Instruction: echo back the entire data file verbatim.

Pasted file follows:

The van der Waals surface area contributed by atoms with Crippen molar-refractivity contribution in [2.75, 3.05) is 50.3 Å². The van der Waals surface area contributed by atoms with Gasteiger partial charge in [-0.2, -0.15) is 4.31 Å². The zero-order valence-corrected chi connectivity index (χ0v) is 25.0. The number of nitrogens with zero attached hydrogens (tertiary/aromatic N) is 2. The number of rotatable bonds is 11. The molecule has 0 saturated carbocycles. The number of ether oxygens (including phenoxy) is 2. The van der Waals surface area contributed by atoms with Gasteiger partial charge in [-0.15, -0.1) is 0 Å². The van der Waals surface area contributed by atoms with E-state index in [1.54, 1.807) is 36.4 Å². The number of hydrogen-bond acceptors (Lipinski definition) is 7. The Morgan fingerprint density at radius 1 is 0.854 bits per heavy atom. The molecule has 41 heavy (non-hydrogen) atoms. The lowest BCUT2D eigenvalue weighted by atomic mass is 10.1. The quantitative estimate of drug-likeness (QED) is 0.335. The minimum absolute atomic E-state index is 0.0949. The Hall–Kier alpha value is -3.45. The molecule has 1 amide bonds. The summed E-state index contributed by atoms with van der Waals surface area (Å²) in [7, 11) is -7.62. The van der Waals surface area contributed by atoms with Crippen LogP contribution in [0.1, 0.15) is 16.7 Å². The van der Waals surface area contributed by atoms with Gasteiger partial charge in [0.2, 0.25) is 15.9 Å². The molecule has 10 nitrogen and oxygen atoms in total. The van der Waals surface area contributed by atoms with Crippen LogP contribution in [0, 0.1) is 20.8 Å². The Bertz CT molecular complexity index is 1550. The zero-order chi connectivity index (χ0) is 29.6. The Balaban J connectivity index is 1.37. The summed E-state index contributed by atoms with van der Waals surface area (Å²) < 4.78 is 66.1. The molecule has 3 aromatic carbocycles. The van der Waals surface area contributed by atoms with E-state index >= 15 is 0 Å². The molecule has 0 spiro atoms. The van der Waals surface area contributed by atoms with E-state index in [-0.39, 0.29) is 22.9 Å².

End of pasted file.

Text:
The van der Waals surface area contributed by atoms with Crippen molar-refractivity contribution in [2.75, 3.05) is 50.3 Å². The van der Waals surface area contributed by atoms with Gasteiger partial charge in [-0.2, -0.15) is 4.31 Å². The zero-order valence-corrected chi connectivity index (χ0v) is 25.0. The number of nitrogens with zero attached hydrogens (tertiary/aromatic N) is 2. The number of rotatable bonds is 11. The molecule has 0 saturated carbocycles. The number of ether oxygens (including phenoxy) is 2. The van der Waals surface area contributed by atoms with Gasteiger partial charge in [-0.15, -0.1) is 0 Å². The van der Waals surface area contributed by atoms with E-state index in [1.54, 1.807) is 36.4 Å². The number of hydrogen-bond acceptors (Lipinski definition) is 7. The Morgan fingerprint density at radius 1 is 0.854 bits per heavy atom. The molecule has 41 heavy (non-hydrogen) atoms. The lowest BCUT2D eigenvalue weighted by atomic mass is 10.1. The quantitative estimate of drug-likeness (QED) is 0.335. The minimum absolute atomic E-state index is 0.0949. The Hall–Kier alpha value is -3.45. The molecule has 1 amide bonds. The summed E-state index contributed by atoms with van der Waals surface area (Å²) in [7, 11) is -7.62. The van der Waals surface area contributed by atoms with Crippen LogP contribution in [0.1, 0.15) is 16.7 Å². The van der Waals surface area contributed by atoms with Gasteiger partial charge in [0.2, 0.25) is 15.9 Å². The molecule has 10 nitrogen and oxygen atoms in total. The van der Waals surface area contributed by atoms with Crippen LogP contribution in [0, 0.1) is 20.8 Å². The Bertz CT molecular complexity index is 1550. The zero-order chi connectivity index (χ0) is 29.6. The Balaban J connectivity index is 1.37. The summed E-state index contributed by atoms with van der Waals surface area (Å²) < 4.78 is 66.1. The molecule has 3 aromatic carbocycles. The van der Waals surface area contributed by atoms with E-state index >= 15 is 0 Å². The molecule has 0 spiro atoms. The van der Waals surface area contributed by atoms with E-state index in [-0.39, 0.29) is 22.9 Å².